The narrative voice shares Sartaj’s viewpoint, who has had Mary at his house for the first time, and the saviour of Mumbai:


...had spent the afternoon tidying up and cleaning away the dust that had accumulated during his Amritsar trip. (Ibidem)


Having explained how expensive this treatment is in the beauty salon where she works, Mary Mascarenas sets to work:


‘Arre, don’t move, baba.’ She dipped two fingers in the pot, and painted the stuff over his forehead. It felt cool going on, cool and smooth. ‘Pull your hair back.’

She worked carefully and slowly, her tongue between her teeth.


When she had finished, and nodded with satisfaction, he took the pot from her and scooped up a dab and smoothed it along the line of her cheekbone. The stuff was red and softer than ordinary mud, very even and fine-grained, and it went on easily. (Ib., p. 898)


This is a reciprocal act of caring, neither humiliating his virility nor making her feel less ready to accept him.  Many pages earlier, the Sikh inspector had confessed to her his uncertainties about his job, telling her that much of it depended on luck:



‘You sit around, and something drops into your lap. Then you pretend that you knew what you were doing all along.’


‘You have to be listening, but sometimes the trouble is that you don’t know what you’re listening for. Like there’s a song, but you don’t know what the tune is. So you just have to wander around, looking and listening. It can make you feel like a fool.’

She was very direct now, her eyes locked on to his. ’You are not a fool,’ she said.

It was a declaration, and Sartaj didn’t hesitate now. (Ib., pp. 592-593)


Although the hierarchy is dissolved along with the phallic axis, an exclusively male possession, this does not mean that men and women stop desiring one another.

A myth, even if, like an empire, it lasts for millennia, may be a season of human life, just one stage in the sacred game.


Salman Rushdie’s above-mentioned novels and, more innovatively and richly, those of Vikram Chandra, offer the possibility of sharing in a viewpoint that enriches our understanding of Western patriarchal culture, which seems to pervade all of the cultures of the planet in the very moment that it is showing signs of its decline.


A different perception of I and the self, both difficult and a daily event for those who, like the current author, practice psychoanalysis, finds a profound and luxuriant expression in Sacred Games.  An Indian author, with a culture of incomparable antiquity and richness behind him, after its long struggle with English culture, tells the story of our time and of the male subject in a new way.  The choice of the English language allows translation, in the sense of the Latin transducere, to traduce, an awareness of time and space that allows the subject to renarrate itself beyond the fall of the male phallic axis.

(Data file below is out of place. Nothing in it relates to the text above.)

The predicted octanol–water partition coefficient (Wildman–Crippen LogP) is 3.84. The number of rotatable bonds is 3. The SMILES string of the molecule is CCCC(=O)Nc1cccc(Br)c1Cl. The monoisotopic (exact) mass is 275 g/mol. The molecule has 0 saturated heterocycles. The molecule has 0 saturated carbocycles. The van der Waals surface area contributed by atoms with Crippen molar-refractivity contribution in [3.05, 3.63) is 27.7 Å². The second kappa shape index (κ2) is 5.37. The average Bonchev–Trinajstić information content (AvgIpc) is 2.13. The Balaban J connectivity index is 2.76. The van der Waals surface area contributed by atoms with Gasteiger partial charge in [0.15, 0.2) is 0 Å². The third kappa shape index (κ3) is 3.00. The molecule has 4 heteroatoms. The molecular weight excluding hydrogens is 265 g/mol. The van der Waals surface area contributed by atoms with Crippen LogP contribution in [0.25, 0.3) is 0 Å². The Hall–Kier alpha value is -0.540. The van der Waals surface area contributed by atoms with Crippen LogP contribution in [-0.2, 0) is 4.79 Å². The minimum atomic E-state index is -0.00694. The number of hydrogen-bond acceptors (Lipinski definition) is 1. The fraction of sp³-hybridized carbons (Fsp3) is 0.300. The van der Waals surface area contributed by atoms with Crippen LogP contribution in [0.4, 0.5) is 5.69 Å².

A different way of experiencing time, of including in one’s consciousness the perception of death rather than struggling against death: is this not the meaning that we may grasp in the sadhus who create vast mandalas of coloured sand only to destroy them? 

Sartaj sees them by chance during his investigation, whilst they are creating a peace mandala



It was restful to watch the fall of the sand from the sadhu’s hands, their sure and graceful movements. After a while, the general structure of the mandale emerged for Sartaj in dim white outline. Inside the final circle there were going to be several indipendents regions, ovals, each with its own scene or figures, human and animal and godly. Between these ovals, at the very centre of the entire wheel, there was a shape, Sartaj couldn’t make out what it was. Outside these ovals there was the inner wall of the square, and outside the square there was another wheel, and more figures, and then a rim with its own patterns, all of it hypnotically complex and somehow pleasing. Sartaj was content to be lost in it.

‘When they are finished, saab, they wipe it all up.’

‘After all this work?’ Sartaj said. ‘Why?’

Ganga shrugged. ‘I suppose it’s like our women’s rangoli. If it’s made of sand, it won’t last long anyway.’

Still, Sartaj thought, it was cruel to create this entire whirling world, and then destroy it abruptly. But the sadhu looked quite happy. One of them, an older man with greying hair, caught Sartaj’s eye and smiled. (Ib., pp. 221-222)


It is cruel to make a figure that will be destroyed, as long as one is trying to gain a mastery over life.  But we may begin asking ourselves whether the mandala of coloured sand is not in fact truly useful for peace.  Reading Sacred Games, we may think that it is worthwhile telling and retelling its meaning, like that of the rangoli and of the thousands of humble everyday tasks of men and women whose words do not reach us. [ii]


(Translated from the Italian by Luke Seaber)


[i] Sartaj, who is the only Sikh police inspector in Mumbai, has a beard, a magnificent moustache and very long hair. Like every Sikh man he has the name Singh, just as every Sikh woman has the name Kaur. These common names are meant to reduce the gap between the castes. It is charming that the main character of Sacred Game belongs to a culture that started its dream and its quest of a juster community assuming a collective legitimation of children and foreseeing long hair and beards for men.


[ii] Whilst I finish this essay, 7 May 2008, midnight, a speaker on the television says that a peace mandala is to be created tomorrow in Vicenza, Italy.

Penultimo aggiornamento 5 novembre 2018
Ultimo aggiornamento 9 ottobre 2022